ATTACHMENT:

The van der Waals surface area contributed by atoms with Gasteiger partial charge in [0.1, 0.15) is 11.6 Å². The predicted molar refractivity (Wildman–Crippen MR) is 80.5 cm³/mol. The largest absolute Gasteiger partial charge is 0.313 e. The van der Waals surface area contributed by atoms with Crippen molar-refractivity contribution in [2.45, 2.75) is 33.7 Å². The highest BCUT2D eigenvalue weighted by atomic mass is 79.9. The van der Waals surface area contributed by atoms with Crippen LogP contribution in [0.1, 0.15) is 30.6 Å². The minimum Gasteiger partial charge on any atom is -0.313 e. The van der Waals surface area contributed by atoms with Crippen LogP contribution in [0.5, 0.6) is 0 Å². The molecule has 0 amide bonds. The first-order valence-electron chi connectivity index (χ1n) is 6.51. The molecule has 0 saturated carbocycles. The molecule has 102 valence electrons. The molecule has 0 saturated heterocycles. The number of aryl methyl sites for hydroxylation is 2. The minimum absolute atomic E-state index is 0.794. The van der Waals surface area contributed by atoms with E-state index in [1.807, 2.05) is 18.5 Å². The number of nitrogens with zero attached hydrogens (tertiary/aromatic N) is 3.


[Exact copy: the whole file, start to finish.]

The van der Waals surface area contributed by atoms with Gasteiger partial charge in [0.1, 0.15) is 11.6 Å². The predicted molar refractivity (Wildman–Crippen MR) is 80.5 cm³/mol. The largest absolute Gasteiger partial charge is 0.313 e. The van der Waals surface area contributed by atoms with Crippen molar-refractivity contribution in [2.45, 2.75) is 33.7 Å². The highest BCUT2D eigenvalue weighted by atomic mass is 79.9. The van der Waals surface area contributed by atoms with Crippen LogP contribution in [0.1, 0.15) is 30.6 Å². The minimum Gasteiger partial charge on any atom is -0.313 e. The van der Waals surface area contributed by atoms with Crippen LogP contribution in [0.5, 0.6) is 0 Å². The molecule has 0 amide bonds. The first-order valence-electron chi connectivity index (χ1n) is 6.51. The molecule has 0 saturated carbocycles. The molecule has 102 valence electrons. The molecule has 0 saturated heterocycles. The number of aryl methyl sites for hydroxylation is 2. The minimum absolute atomic E-state index is 0.794. The van der Waals surface area contributed by atoms with E-state index in [1.807, 2.05) is 18.5 Å². The number of nitrogens with zero attached hydrogens (tertiary/aromatic N) is 3.